B. Enter an order directing [Appellants] to grant [Barbara] all of the rights, benefits[, ] and privileges she enjoyed prior to the illegal actions of March 9, 201[2]; []
C. Award [Barbara] compensatory damages for her loss of income and benefits . . .;
. . .
E. Direct [Appellants] to provide [Barbara] immediate access to the books and records of [LindeCo] . . . and all other partnerships or corporations owned or controlled by [Scott] doing business with [LindeCo]; and
F. Grant such other and further additional relief as the court may deem to be appropriate and just under the circumstances.

Id. at "Wherefore" Clause for Count I (some capitalization omitted).

         In other counts, Barbara alleged that the Six Key Employees "aided and abetted [Scott] in the breach of the fiduciary duties owed to Barbara [] as a minority shareholder" and that Scott and the Six Key Employees engaged in a civil conspiracy to harm her. As to these claims, Barbara requested that the trial court "enter[] judgment in [Barbara's] favor and against [Scott] and the [Six Key Employees] for the full amount of her damages . . . and grant such other and further relief as the court may deem just and equitable." See id. at "Wherefore" Clauses for Counts IV and V. Finally, Barbara requested that the trial court remove Scott from his positions as officer and director of LindeCo and that the court appoint a custodian for LindeCo. See id. at "Wherefore" Clauses for Counts II and III; see also 15 Pa.C.S.A. §§ 1726(c) (authorizing the judicial removal of a director); 1767(a)(2) (authorizing a court to appoint a custodian for a corporation). As with her other claims, Barbara included general prayers for relief at Counts II and III. Barbara's Complaint, 9/18/13, at "Wherefore" Clauses for Counts II and III.

         On the same date that Barbara filed her complaint, Barbara also filed a separate "Motion for Appointment of Custodian." Within this motion, Barbara repeated the allegations contained in her complaint and requested that the trial court appoint a custodian for the corporation. Barbara's Motion for

         Appointment of Custodian, 9/18/13, at ¶ 3. The trial court then scheduled a hearing on Barbara's Motion for Appointment of Custodian. Trial Court Order, 9/18/13, at 1.

         The six-day hearing on Barbara's Motion for Appointment of Custodian took place on April 29 and April 30, 2014, July 22 and July 23, 2014, and August 27 and August 28, 2014. On December 31, 2014, the trial court denied Barbara's Motion for Appointment of Custodian. Trial Court Order, 12/31/14, at 1.

         After the trial court's December 31, 2014 order, the parties agreed to submit the record, as developed during the hearing on Barbara's Motion for Appointment of Custodian, to the trial court for adjudication of the entire complaint.[4] Trial Court Opinion, 11/13/15, at 2; Appellants' Brief at 11. On November 13, 2015, the trial court entered its findings of fact, conclusions of law, and decision regarding liability.[5] As the trial court explained in detail, the evidence presented for its consideration consisted of the following:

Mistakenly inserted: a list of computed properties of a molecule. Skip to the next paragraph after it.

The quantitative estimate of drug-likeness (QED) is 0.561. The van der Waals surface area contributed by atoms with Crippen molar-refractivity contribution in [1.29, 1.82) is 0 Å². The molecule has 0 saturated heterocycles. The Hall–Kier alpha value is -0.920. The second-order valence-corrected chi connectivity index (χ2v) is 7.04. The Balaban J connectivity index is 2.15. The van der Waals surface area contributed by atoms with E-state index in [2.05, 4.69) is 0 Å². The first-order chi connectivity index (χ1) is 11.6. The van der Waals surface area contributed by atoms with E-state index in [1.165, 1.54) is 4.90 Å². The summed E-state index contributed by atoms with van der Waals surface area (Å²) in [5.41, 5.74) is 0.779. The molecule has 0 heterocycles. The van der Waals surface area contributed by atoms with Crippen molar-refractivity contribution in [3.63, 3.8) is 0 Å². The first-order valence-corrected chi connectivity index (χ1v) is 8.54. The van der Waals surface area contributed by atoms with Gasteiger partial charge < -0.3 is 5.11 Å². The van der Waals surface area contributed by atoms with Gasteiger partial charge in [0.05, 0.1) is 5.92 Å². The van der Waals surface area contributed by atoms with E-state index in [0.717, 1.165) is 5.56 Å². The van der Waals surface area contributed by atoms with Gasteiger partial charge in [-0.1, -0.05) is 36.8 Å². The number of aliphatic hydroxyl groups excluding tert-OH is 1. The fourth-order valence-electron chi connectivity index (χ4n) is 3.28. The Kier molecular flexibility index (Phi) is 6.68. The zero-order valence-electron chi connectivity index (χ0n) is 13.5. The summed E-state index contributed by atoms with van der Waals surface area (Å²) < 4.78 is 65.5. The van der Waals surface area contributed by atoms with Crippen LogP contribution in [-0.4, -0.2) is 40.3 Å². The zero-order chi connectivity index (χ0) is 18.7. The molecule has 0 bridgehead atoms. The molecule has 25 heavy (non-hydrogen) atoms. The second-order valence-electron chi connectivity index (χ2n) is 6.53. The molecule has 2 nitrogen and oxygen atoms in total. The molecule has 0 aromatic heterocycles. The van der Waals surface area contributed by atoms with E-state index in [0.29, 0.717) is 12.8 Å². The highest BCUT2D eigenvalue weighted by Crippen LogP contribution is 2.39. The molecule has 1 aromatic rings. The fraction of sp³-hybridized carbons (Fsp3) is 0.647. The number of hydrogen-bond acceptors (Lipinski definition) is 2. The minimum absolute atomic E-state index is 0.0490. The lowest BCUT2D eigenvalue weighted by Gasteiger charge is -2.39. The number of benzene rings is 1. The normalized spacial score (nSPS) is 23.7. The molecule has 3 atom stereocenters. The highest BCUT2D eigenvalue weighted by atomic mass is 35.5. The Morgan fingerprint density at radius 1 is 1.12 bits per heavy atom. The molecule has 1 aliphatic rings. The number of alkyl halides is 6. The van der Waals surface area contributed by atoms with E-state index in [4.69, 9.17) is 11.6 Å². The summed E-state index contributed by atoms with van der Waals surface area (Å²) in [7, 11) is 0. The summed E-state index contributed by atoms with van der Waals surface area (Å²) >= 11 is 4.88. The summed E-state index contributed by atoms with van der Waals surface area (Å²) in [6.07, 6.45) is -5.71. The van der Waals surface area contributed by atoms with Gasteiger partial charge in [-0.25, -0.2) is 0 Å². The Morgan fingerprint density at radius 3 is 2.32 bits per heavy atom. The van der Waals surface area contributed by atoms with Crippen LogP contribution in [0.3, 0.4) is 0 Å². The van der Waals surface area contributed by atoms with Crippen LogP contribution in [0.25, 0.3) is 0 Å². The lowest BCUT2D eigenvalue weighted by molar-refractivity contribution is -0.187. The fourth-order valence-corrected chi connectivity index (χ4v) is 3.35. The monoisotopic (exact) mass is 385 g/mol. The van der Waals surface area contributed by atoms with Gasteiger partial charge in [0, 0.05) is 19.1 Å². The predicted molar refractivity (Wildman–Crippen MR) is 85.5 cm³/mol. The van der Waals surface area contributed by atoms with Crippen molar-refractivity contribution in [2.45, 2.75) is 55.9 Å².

The Linde family has been involved in construction and industry in northeast Pennsylvania for approximately 50 years, when brothers Scott and Eric Linde began Linde Enterprises with their father. Scott and Eric's sister, Barbara Linde, was offered a share in Linde Enterprises by her father a few years after she completed school. In 1988, the Linde siblings' father passed away, and his shares in Linde Enterprises were distributed to his children such that Scott and Eric each owned 3/7 of the company and Barbara owned the remaining 1/7; Barbara testified that this structure was essentially her father's way of ensuring that any two of the siblings could overrule the third. Eventually, legal issues involving the Linde siblings arose, beginning a series of lawsuits in Wayne County, Pennsylvania.
In 2006, Scott and Barbara formed their own entity, [LindeCo]. Scott and Barbara set up LindeCo as an S-Corporation, with 1000 shares authorized; only 500 of these shares were issued, with 375 (75%) going to Scott and 125 (25%) going to Barbara. There was no shareholders' agreement. The corporate bylaws called for cumulative voting. Scott was the President of LindeCo, and Barbara was the Secretary. In its first year of operation, LindeCo brought in approximately six million dollars of gross revenues[.][fn.5][The organization grew steadily and, ] by 2012, LindeCo's revenue was approximately [72] million dollars.[fn.6] As of 2014, LindeCo had approximately 300 employees. From its inception until 2012, Barbara received an annual distribution from LindeCo sufficient to pay her state and federal taxes; otherwise, LindeCo has not made any payments of dividends to its shareholders.